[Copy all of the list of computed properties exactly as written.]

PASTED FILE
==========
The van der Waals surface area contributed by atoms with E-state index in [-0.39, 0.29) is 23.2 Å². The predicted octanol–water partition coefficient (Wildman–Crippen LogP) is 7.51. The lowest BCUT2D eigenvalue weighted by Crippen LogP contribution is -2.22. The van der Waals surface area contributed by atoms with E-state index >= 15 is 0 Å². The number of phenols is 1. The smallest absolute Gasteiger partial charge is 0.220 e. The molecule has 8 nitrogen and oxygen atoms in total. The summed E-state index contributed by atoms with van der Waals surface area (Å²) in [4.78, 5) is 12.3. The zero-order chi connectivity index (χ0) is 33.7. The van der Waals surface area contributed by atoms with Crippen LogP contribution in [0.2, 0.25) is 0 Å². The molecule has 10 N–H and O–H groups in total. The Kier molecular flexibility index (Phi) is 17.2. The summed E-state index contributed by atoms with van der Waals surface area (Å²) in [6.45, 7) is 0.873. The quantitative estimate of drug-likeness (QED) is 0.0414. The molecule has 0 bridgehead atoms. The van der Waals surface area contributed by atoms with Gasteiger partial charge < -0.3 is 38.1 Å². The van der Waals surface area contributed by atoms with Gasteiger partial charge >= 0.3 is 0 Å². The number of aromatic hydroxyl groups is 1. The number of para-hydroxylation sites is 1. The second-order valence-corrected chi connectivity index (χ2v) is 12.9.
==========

The van der Waals surface area contributed by atoms with E-state index in [-0.39, 0.29) is 23.2 Å². The predicted octanol–water partition coefficient (Wildman–Crippen LogP) is 7.51. The lowest BCUT2D eigenvalue weighted by Crippen LogP contribution is -2.22. The van der Waals surface area contributed by atoms with E-state index >= 15 is 0 Å². The number of phenols is 1. The smallest absolute Gasteiger partial charge is 0.220 e. The molecule has 8 nitrogen and oxygen atoms in total. The summed E-state index contributed by atoms with van der Waals surface area (Å²) in [4.78, 5) is 12.3. The zero-order chi connectivity index (χ0) is 33.7. The van der Waals surface area contributed by atoms with Crippen LogP contribution in [0.2, 0.25) is 0 Å². The molecule has 10 N–H and O–H groups in total. The Kier molecular flexibility index (Phi) is 17.2. The summed E-state index contributed by atoms with van der Waals surface area (Å²) in [6.45, 7) is 0.873. The quantitative estimate of drug-likeness (QED) is 0.0414. The molecule has 0 bridgehead atoms. The van der Waals surface area contributed by atoms with Gasteiger partial charge < -0.3 is 38.1 Å². The van der Waals surface area contributed by atoms with Gasteiger partial charge >= 0.3 is 0 Å². The number of aromatic hydroxyl groups is 1. The number of para-hydroxylation sites is 1. The second-order valence-corrected chi connectivity index (χ2v) is 12.9.